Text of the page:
A solution to a given algorithmic problem may be given in terms of a yes/no answer. NP is defined as polynomial running time necessary to verify that a solution is correct. P is defined as the actual running time to find whether there is a solution, which is polynomial. Therefore, it can easily be seen that something which runs in polynomial time could be easily verified in polynomial time as well, given an instance of the solution, so P is a subset of NP. However, does this mean that P == NP? There might be other algorithms that have different running time magnitudes, however which might be able to be verified in polynomial time.

Now, what does it mean for a problem to be NP-complete? It is a type of problem that could be verified in polynomial time, however there is no known algorithm that could solve the problem in polynomial time. There may be an algorithm, however it has never been discovered. If there is such an algorithm for at least one of these NP-complete problems, this means that there is an algorithm for all of them, and thus in fact all NP-complete problems are in the class P as well.

Therefore, if we know a problem that is already NP-Complete, we can prove another problem being NP-Complete as well. What this means is that if we know the running time of some problem that is NP-Complete, we know the running time of the other problem is at least as fast. So if there is a language L and we know language L’ is NP-Complete, we can reduce all inputs of of L’ to inputs of L such that when we feed input into L’, we have a transformation function f which reduces input instance x of L’ into input instance f(x) of L. From this, if the problem L gives a yes/no solution to input f(x), we know as well that L’ will give us the same answer based on input x. The five steps we must perform are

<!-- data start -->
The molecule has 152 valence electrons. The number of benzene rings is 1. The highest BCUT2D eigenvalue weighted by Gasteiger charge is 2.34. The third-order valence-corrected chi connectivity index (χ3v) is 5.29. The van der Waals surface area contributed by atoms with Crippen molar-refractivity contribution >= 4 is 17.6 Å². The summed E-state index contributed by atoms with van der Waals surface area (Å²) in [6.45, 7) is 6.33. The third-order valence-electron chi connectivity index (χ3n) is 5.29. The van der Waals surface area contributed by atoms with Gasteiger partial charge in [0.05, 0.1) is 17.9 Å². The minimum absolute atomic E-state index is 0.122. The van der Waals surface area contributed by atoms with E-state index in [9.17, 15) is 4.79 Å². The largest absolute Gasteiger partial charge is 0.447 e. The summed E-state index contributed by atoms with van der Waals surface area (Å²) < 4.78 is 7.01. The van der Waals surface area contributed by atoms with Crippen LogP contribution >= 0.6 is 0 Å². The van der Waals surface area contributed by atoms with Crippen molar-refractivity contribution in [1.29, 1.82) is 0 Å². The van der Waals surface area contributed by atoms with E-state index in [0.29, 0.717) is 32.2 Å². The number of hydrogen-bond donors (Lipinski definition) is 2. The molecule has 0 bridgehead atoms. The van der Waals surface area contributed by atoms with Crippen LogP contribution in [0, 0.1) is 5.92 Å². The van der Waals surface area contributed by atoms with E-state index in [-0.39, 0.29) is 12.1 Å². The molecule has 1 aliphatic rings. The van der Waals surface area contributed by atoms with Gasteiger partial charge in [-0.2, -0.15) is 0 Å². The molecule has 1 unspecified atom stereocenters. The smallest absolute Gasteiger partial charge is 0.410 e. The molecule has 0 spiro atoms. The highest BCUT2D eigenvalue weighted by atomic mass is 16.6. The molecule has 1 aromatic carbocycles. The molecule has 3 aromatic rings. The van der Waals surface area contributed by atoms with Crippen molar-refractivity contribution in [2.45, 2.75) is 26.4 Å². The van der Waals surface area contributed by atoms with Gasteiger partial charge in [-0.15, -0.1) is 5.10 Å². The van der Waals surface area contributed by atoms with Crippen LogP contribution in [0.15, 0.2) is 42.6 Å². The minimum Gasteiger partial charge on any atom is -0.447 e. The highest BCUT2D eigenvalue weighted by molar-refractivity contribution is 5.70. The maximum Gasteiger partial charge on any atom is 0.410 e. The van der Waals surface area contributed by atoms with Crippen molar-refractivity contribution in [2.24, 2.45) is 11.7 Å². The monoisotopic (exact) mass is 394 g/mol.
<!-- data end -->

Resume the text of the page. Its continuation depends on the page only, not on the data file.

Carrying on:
1. Prove L is an element of NP

2. Select a known NP-complete language L’

3. Describe an algorithm which computes a function f that maps every input instance x of L’ into an input instance f(x) of L

4. Prove that the input x is an element of L’ if and only if f(x) is an element of L

5. Prove that the algorithm necessary to generate f runs in polynomial time